Surprise Canyon Wilderness shares its entire eastern border with Death Valley National Park. It contains small alluvial slopes that gradually rise from the west into the jagged ridges and steep sides of the Panamint Mountains. Canyons cut deeply into the mountains to form the interior of the Wilderness. Old four-wheel-drive tracks crawl through Jail, Hall, and Surprise Canyons and into the park; these non-Wilderness corridors carve the area into four sections. Elevations climb eagerly from about 1,000 feet in the west to more than 7,000 feet in the east, bestowing extraordinary vistas of the Panamint Valley from mountain summits. Creosote bush scrub and desert holly grow on alluvial fans. Cottonwoods and willows stand tall in the canyons, whose rocky walls sometimes support the rare and endangered Panamint daisy. Forests of pi
Let me start with this. This is one of my favorite places to come. I'm a person that loves beauty and seclusion. That's what you get with this hike. It starts with a 6-8 hour hike up to panamint. Did I mention it's all up hill :) well kept area. Nice in the cabins but honestly I stay in the cabins everytime and I've had no problems. Love this place. If you truly want a great weekend away from the city's this is the place
Wow. Amazing hike to a cool place. This backpack trip is 6 miles in with 4,000 ft elevation gain to an abandoned silver mining town complete with 19th and 20th century mines, abandoned cabins, and year-round water.
The hike is a 4 out of 5 for booty kicking. It starts at 2,500 feet at Chris Wicht Camp on Surprise Valley Road. Follow the signs to Ballarat, turn left through the old city of Ballarat and follow the sign to Surprise Valley Road. The road is definitely high clearance though my friend brought his Camry safely to the trailhead.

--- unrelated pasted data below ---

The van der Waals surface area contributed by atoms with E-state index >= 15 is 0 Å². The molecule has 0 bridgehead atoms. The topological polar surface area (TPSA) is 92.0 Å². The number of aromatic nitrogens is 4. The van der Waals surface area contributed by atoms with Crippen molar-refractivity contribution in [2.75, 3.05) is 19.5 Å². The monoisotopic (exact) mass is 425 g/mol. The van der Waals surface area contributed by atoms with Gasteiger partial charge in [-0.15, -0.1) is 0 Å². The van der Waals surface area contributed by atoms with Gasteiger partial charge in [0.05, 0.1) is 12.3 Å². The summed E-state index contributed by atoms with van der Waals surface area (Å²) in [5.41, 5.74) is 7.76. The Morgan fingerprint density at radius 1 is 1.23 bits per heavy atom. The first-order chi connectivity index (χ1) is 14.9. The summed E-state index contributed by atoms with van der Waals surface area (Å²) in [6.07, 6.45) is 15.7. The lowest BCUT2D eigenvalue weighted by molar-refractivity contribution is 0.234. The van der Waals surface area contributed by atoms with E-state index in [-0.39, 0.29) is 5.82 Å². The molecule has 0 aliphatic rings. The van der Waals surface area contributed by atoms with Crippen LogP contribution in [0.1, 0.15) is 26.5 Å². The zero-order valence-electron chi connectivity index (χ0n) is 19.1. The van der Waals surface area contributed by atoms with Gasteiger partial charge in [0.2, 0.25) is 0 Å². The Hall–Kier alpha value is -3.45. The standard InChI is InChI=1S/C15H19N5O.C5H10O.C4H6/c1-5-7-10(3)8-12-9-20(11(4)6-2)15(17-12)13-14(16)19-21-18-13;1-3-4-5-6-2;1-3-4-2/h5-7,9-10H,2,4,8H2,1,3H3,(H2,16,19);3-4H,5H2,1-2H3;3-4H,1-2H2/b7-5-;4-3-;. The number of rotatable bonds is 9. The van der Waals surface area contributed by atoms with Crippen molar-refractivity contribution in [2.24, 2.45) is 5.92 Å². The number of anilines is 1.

The trail winds up the canyon with a couple easily-navigated waterfalls. Part of the toughness is, however, the winding back and forth over the creek, through the creek, up the sides of the canyon. After about 3.5 miles, however, you break out into the upper canyon where the trail is flat, dry and relatively straight. The smelter stack comes into view at 5 miles and the main cabin, "The Holiday Inn" is a 6 miles.
Lots of people lovingly use this place and some cabins are equipped nicer than others. The Holiday Inn has a nice fireplace and chairs to hang in. It was 37 degrees when I was there, so we kept the fire going in the evenings.
The area is filled with old mines, equipment discarded cars, and one cabin that was reputed to be the brothel. There are even petroglyphs under a rock that you can spy from the Hilton.
There is a water spigot that works in the welding shop in front of the hilton. It's orange. If that's not working, there year round water in the canyon up and to the left above the Hiltons.
There are mice in the cabins, so most people camp outside. I found a nice spot up the hill under some lovely pinon pines.
I thought I'd be bored on my slack day in between, but I wasn't. There are both modern and old mines to explore at your own risk. The one above the green crusher is straight, clean, and leads back 1/4 mile before deadending.